Abandoned during the Vietnam War and airlifted out for a better life, 'Operation Babylift' orphans reflect on adoption, growing up in white Australia and the search for their birth families 40 years on.
The baby – only a few days old – had just arrived from Saigon in a shoebox, along with hundreds of other children airlifted out of war-torn Vietnam in 1975.
"She was so tiny. She was a premature baby as well, with a heart murmur so she needed a lot of attention," said Ms Diggins.
Like many who were born at a time when war and poverty raged through Vietnam, Le Thi Ha – now Chantal Doecke – was abandoned by her mother in Tu Du hospital in Saigon.
"She had me and she fled. Obviously knowing that she couldn't run with a newborn baby who was quite fragile," said Ms Doecke, now 40.
"I don't believe there was any paperwork. Unfortunately, a lot of us adoptees were in that same position. There's no time to think about passing over details, it was just, 'Get my child out'."
Ms Doecke was one of nearly 2,500 Vietnamese children evacuated from Saigon to the US, Canada, Europe and Australia as part of Operation Babylift.
"The babies were put in boxes, I was in a shoebox. I guess the older children would've had to sit up onto the aircraft. I would assume that it was filled with more than what they normally would put on a normal aeroplane."
Click on the image to listen to Chantal Doecke's story
Ms Doeke arrived in Adelaide airport on April 5, 1975. Waiting for the infant was Gillian Diggins.
Troubled by the war raging in Vietnam, Ms Diggins responded to a newspaper ad calling for Australian parents to adopt war orphans. Her and her then-husband already had two biological boys, but wanted to adopt a Vietnamese girl "to complete the family."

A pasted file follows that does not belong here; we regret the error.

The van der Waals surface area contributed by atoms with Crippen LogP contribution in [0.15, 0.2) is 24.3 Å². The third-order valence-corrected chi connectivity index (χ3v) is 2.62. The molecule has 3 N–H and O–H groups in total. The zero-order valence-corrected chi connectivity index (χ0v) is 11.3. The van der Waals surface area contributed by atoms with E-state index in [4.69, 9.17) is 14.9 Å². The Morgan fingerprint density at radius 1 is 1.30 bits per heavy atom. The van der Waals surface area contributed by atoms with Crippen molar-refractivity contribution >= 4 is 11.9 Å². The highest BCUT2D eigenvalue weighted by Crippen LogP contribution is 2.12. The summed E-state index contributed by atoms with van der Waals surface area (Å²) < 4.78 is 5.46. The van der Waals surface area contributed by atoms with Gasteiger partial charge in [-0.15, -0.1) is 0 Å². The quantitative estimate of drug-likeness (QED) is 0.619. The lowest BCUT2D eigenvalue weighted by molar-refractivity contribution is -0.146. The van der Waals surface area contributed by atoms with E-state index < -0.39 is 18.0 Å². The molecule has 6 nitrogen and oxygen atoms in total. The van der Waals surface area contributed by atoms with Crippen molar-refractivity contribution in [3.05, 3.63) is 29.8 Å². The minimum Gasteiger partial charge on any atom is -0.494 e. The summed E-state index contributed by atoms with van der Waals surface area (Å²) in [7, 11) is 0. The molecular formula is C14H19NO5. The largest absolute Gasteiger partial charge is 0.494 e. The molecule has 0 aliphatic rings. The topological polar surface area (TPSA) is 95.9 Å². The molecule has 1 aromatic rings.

The pair ended up adopting Nuyette, a half-Vietnamese, half-African American girl because "when they [mixed-race children] grew up, they're not really accepted in that society."
Ms Diggins said Nuyette was already eight years old when they first met.
"There were babies and children of all ages coming off that aeroplane. Nuyette was handed over to us at the airport," said Ms Diggins. "You can't run up and hug these children. They don't know you, you're a stranger.
"It was like poor little kid, bang, all of a sudden these white strangers walk off with her. We took her home and, oh, she's was very withdrawn."
A year later, baby Chantal arrived from the first airlift.
"Once we got her home she just thrived," said Ms Diggins. "It was wonderful for my older girl Nuyette. By this time of course, she was speaking English and she said, 'Now I'm not the only coloured kid in the family'."
Click on the image to listen to Gillian Diggins' story
A humanitarian mission
Between April 4 and April 17, 1975, the Australian government was involved in two airlifts, evacuating some 300 orphans from Saigon, now known as Ho Chi Minh City, to Australia.
By that point, foreign governments were withdrawing troops from Vietnam, and there were reports the North Vietnamese government was preparing to capture Saigon.
"In March 1975, this caused a lot of concern for people who were caring for children in Vietnam," said historian Dr Joshua Forkert from the University of Adelaide.